- to remove all telecommunications traffic routing restrictions on domestic (Canada-Canada) and cross-border (Canada-US) fixed satellite services, effective March 1, 2000; and
- to allow the use of any Canadian and foreign satellite stations to provide domestic (Canada-Canada) and cross-border (Canada-US) fixed satellite services, effective March 1, 2000.
As part of the legislative changes already enacted to give effect to its GATS-ABT commitments, Canada has made further amendments to the Telecommunications Act to exempt earth stations operated by telecommunications carriers with communication satellite stations from the Canadian ownership and control provisions.
On October 1, 1998, the CRTC established a Regulatory Regime for the Provision of International Telecommunications Services (Telecom Decision CRTC 98-17) which, among other things, eliminated all traffic routing restrictions for Canadian telecommunications traffic on terrestrial facilities. This decision allows carriers to route telecommunications traffic through the United States for Canada-Canada calls and for Canada-overseas calls. The CRTC noted in the Decision, however, that the WTO-ABT commitment only requires that "as of 31 December 1999, all international services will be unrestricted, except for fixed satellite services between Canada and points in the United States (with the latter to be unrestricted as of 1 March 2000)".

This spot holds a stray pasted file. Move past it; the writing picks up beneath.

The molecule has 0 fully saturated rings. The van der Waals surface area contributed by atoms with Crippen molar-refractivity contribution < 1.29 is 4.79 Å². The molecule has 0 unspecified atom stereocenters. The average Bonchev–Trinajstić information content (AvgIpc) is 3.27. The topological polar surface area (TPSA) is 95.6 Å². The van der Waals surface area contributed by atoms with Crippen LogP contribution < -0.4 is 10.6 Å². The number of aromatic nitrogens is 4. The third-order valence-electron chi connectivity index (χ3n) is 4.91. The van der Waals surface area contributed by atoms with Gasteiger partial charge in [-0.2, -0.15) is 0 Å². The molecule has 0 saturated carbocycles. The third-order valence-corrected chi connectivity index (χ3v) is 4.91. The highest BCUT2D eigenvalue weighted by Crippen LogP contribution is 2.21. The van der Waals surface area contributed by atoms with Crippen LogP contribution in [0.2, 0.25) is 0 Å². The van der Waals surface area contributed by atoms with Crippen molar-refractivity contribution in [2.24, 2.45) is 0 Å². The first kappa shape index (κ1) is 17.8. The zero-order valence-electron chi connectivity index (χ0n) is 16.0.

Canadians in all geographic regions of the country must be provided with access to a broad range of reliable, high quality telecommunications services. In this regard, Canadians should be able to benefit fully from all existing and planned fixed satellite systems. This policy framework has been developed for the guidance of potential providers of fixed satellite services to the Canadian domestic and international markets and to facilitate the orderly transition of these services to a market-based regime which is open and allows full participation and competition.